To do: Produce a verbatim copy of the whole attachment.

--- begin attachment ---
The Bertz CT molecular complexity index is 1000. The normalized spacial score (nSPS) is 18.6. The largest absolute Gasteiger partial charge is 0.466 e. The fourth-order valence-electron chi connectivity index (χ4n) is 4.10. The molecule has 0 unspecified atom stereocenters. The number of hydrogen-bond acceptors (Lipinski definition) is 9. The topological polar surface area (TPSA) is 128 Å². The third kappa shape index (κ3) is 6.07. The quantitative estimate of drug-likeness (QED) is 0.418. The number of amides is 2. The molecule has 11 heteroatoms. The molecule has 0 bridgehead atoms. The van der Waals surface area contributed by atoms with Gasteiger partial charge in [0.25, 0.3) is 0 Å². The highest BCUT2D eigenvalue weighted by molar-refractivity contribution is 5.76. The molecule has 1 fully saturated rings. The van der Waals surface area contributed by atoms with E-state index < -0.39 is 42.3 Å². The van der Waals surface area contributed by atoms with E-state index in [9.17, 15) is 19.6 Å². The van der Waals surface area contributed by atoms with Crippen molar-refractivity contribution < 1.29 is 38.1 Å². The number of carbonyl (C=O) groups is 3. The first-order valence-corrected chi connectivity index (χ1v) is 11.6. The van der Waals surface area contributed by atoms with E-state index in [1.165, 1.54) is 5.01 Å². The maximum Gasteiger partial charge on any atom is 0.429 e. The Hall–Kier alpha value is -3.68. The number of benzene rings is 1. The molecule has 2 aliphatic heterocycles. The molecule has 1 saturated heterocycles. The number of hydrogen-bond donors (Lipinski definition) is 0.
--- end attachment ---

The Bertz CT molecular complexity index is 1000. The normalized spacial score (nSPS) is 18.6. The largest absolute Gasteiger partial charge is 0.466 e. The fourth-order valence-electron chi connectivity index (χ4n) is 4.10. The molecule has 0 unspecified atom stereocenters. The number of hydrogen-bond acceptors (Lipinski definition) is 9. The topological polar surface area (TPSA) is 128 Å². The third kappa shape index (κ3) is 6.07. The quantitative estimate of drug-likeness (QED) is 0.418. The number of amides is 2. The molecule has 11 heteroatoms. The molecule has 0 bridgehead atoms. The van der Waals surface area contributed by atoms with Gasteiger partial charge in [0.25, 0.3) is 0 Å². The highest BCUT2D eigenvalue weighted by molar-refractivity contribution is 5.76. The molecule has 1 fully saturated rings. The van der Waals surface area contributed by atoms with E-state index < -0.39 is 42.3 Å². The van der Waals surface area contributed by atoms with E-state index in [9.17, 15) is 19.6 Å². The van der Waals surface area contributed by atoms with Crippen molar-refractivity contribution < 1.29 is 38.1 Å². The number of carbonyl (C=O) groups is 3. The first-order valence-corrected chi connectivity index (χ1v) is 11.6. The van der Waals surface area contributed by atoms with E-state index in [1.165, 1.54) is 5.01 Å². The maximum Gasteiger partial charge on any atom is 0.429 e. The Hall–Kier alpha value is -3.68. The number of benzene rings is 1. The molecule has 2 aliphatic heterocycles. The molecule has 1 saturated heterocycles. The number of hydrogen-bond donors (Lipinski definition) is 0.